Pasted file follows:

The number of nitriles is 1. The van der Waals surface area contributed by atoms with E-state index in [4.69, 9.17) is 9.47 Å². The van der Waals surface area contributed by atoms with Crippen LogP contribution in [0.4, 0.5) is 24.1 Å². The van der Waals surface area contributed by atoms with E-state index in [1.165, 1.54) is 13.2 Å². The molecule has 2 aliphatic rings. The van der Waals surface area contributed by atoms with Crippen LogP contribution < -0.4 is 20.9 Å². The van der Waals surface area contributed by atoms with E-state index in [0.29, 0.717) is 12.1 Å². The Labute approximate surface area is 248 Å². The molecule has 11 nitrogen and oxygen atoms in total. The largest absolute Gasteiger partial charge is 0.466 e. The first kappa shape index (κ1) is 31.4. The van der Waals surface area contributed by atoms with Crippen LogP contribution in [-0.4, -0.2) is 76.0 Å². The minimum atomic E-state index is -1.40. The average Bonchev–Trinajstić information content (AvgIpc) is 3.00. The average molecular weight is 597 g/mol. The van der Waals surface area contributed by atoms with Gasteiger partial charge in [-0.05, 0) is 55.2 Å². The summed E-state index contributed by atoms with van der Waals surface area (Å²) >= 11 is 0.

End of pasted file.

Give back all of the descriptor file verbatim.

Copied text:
The number of nitriles is 1. The van der Waals surface area contributed by atoms with E-state index in [4.69, 9.17) is 9.47 Å². The van der Waals surface area contributed by atoms with Crippen LogP contribution in [0.4, 0.5) is 24.1 Å². The van der Waals surface area contributed by atoms with E-state index in [1.165, 1.54) is 13.2 Å². The molecule has 2 aliphatic rings. The van der Waals surface area contributed by atoms with Crippen LogP contribution < -0.4 is 20.9 Å². The van der Waals surface area contributed by atoms with E-state index in [0.29, 0.717) is 12.1 Å². The Labute approximate surface area is 248 Å². The molecule has 11 nitrogen and oxygen atoms in total. The largest absolute Gasteiger partial charge is 0.466 e. The first kappa shape index (κ1) is 31.4. The van der Waals surface area contributed by atoms with Crippen LogP contribution in [-0.4, -0.2) is 76.0 Å². The minimum atomic E-state index is -1.40. The average Bonchev–Trinajstić information content (AvgIpc) is 3.00. The average molecular weight is 597 g/mol. The van der Waals surface area contributed by atoms with Gasteiger partial charge in [-0.05, 0) is 55.2 Å². The summed E-state index contributed by atoms with van der Waals surface area (Å²) >= 11 is 0.